Dr Mandi Elliot: is living her dream to help women
Dr Mandi Elliot
LIFE STORY

HER father is from Barbados, her mother is from Guyana, she was born in St Lucia and lived in Trinidad, but when it came time to pursue her career, Jamaica was the obvious choice for Dr Mandi Elliot.

The 31-year-old consultant obstetrician/gynaecologist is the newest addition to the team at Gynae Associates, situated at Tangerine Place, and has been settling in quite well as she tends to the varying needs of women who seek her out for help.

“This is my passion, this is what I have wanted to do since I was four years old. I actually became a doctor to become a gynaecologist. It feels really good to be actually living your dreams and doing something you have always aspired to do,” she told All Woman.

Dr Elliot wanted to become a gynaecologist because even from that tender age, she realised how a woman's sexual and reproductive health could contribute to her wellbeing.

“When I was four I used to go with my mother when she was pregnant with my younger sister to her visits, and I would see all those women in the waiting room just sitting patiently to see this person from behind this door that I was never allowed to go in to, and they would come out happy and smiling.

Possibly it was because the wait was over, but in my eyes it was this person behind this door that was making all these women happy, and I just wanted to do that. That was my first encounter and from that, it was just what I wanted to do,” she explained.

Dr Elliot had pursued her degree in Trinidad, but she was told by her schoolmates that Jamaica would be a good place to undertake her postgraduate studies, hence her decision to relocate.

“I decided to try it out and I guess I fell in love with Jamaica,” she said. “I love the food, the music, the night life, and Bolt.” She was finally able to meet the athlete about two years ago and made sure to take photos to capture the moment. “I am really in awe of his capabilities, I really, really am; I mean, he is the fastest man in the world,” she beamed.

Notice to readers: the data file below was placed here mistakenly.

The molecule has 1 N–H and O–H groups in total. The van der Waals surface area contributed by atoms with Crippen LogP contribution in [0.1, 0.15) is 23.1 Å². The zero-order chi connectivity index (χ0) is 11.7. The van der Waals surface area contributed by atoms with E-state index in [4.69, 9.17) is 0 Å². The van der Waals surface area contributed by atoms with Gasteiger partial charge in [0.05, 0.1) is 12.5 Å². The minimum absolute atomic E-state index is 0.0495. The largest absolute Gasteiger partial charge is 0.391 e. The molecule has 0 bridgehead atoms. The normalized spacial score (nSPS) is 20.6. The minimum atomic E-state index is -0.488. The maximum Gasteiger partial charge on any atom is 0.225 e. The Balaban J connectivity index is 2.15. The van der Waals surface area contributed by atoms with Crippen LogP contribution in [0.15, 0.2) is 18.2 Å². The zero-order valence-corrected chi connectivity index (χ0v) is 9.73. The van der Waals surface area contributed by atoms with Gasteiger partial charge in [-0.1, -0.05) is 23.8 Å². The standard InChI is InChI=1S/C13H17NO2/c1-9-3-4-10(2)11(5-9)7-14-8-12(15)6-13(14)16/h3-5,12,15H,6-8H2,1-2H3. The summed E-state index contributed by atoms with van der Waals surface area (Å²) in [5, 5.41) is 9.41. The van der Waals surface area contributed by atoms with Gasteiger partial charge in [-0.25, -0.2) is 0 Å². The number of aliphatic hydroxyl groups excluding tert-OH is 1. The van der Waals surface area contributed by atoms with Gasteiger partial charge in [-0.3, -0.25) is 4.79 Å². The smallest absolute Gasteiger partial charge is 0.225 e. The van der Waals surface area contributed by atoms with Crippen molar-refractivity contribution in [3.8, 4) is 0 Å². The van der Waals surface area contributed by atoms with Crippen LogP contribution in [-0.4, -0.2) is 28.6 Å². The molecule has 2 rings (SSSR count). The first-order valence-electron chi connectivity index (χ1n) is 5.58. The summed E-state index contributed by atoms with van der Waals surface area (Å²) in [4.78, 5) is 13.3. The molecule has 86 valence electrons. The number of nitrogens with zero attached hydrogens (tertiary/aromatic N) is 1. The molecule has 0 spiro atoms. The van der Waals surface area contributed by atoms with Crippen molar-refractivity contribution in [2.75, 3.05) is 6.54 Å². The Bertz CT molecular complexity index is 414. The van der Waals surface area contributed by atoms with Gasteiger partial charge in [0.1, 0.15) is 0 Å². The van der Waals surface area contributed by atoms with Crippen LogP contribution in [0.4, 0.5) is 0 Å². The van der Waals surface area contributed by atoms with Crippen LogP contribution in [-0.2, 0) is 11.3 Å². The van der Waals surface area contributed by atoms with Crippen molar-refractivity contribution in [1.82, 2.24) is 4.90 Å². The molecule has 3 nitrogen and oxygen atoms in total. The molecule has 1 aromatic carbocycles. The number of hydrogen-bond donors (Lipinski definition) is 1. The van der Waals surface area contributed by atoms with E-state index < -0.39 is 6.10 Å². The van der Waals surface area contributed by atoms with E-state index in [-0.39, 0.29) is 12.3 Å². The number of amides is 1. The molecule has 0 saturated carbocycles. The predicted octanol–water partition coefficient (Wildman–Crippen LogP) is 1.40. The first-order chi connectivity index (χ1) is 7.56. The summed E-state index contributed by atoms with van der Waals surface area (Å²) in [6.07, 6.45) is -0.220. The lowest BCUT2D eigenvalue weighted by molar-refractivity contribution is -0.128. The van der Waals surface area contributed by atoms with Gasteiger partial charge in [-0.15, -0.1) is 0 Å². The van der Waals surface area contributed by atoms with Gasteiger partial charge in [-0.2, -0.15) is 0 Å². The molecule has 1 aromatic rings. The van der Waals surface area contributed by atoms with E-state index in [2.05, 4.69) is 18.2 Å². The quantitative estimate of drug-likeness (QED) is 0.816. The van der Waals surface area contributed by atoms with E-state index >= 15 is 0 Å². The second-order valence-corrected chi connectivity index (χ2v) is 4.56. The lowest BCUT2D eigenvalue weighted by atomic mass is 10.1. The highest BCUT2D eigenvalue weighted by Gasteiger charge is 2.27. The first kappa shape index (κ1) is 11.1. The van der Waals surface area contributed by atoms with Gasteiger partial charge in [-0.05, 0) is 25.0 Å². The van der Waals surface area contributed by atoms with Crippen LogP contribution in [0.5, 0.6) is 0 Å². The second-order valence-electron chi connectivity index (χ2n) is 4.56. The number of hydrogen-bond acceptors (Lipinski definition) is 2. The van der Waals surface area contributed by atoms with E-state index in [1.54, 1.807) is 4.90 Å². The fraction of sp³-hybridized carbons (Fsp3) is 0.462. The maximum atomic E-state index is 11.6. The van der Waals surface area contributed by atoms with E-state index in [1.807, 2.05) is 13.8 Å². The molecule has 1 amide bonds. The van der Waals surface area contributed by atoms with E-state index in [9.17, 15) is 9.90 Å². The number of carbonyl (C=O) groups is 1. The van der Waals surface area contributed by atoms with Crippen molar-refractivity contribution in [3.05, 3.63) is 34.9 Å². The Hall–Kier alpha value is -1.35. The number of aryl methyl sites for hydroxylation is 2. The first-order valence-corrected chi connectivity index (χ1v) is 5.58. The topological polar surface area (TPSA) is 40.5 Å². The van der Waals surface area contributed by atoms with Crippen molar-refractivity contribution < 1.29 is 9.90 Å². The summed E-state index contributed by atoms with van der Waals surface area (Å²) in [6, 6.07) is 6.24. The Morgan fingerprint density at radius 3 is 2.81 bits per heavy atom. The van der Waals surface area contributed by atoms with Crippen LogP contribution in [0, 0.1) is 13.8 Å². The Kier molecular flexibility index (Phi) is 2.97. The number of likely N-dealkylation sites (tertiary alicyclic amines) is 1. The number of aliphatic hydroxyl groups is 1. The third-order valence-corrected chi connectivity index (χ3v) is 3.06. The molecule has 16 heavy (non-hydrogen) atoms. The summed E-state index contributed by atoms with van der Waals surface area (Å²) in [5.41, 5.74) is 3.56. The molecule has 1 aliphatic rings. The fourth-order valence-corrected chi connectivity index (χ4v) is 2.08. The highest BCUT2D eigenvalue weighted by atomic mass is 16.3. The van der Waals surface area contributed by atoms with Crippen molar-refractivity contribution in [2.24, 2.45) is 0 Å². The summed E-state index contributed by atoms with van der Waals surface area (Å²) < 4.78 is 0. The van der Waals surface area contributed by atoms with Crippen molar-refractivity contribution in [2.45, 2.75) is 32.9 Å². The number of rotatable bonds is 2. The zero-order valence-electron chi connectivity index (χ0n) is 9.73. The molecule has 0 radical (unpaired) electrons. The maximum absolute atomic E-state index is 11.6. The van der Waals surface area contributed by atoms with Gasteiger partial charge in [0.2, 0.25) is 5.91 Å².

Dr Elliot said her parents had really wanted her to come back following the completion of her studies, but after working at the Cornwall Regional Hospital in Montego Bay and the University Hospital of the West Indies in Kingston, she opted to become a consultant, working from her own office.

“It was a very nice experience, but you work very hard though. You see a lot of patients; it's not what I expected. Before I came here I knew of Montego Bay as a tourist place, so I just figured you wouldn't have a lot of work, you could be at the beach every day...

“It's a lot of hard work, I find that the patient load is a lot more than at UHWI, but I learnt a lot, it was a good experience,” she said.

Dr Elliot finds that a lot of her patients are between 18 to 35 and so she tries to educate those within this age group through social media.

“I like to see myself as a social media doctor, so to speak. I actually have a Twitter page where I speak and write about a lot of women's issues and common things that women go through, like pap smears and fibroids and STDs, and actually I have got a lot of patients just from having that Twitter page.

People will message me asking questions and asking advice. I also have a blog in the works,” she explained.

“Even on Instagram, in between my selfies, I like to post little messages, reminding women to get their pap smears done and to get tested for HIV and just any little public service announcement, to make people aware and remember their health,” she said.

Although her job as a doctor can be demanding, Dr Elliot believes in taking time away from work to unwind. She tries to go back to St Lucia to spend time with family at least once per year, but when she is in Jamaica she likes to go out and have fun.

“My motto is pray hard, work hard, play hard. And for me, it's in that order. It's always put God first, pray hard, then you work hard to achieve your goals, and then you find time to play and enjoy life.”

Being a consultant allows her to plan her schedule the way she likes.

“That's something my parents have always instilled in me, always to be your own boss, so I guess this was my way of doing this so I could set my hours and work as I want.”

Dr Elliot said she grew up in a tight-knit family and hopes to settle down and start one of her own soon. In fact, she says this and travelling to Europe are the next things she plans to accomplish.

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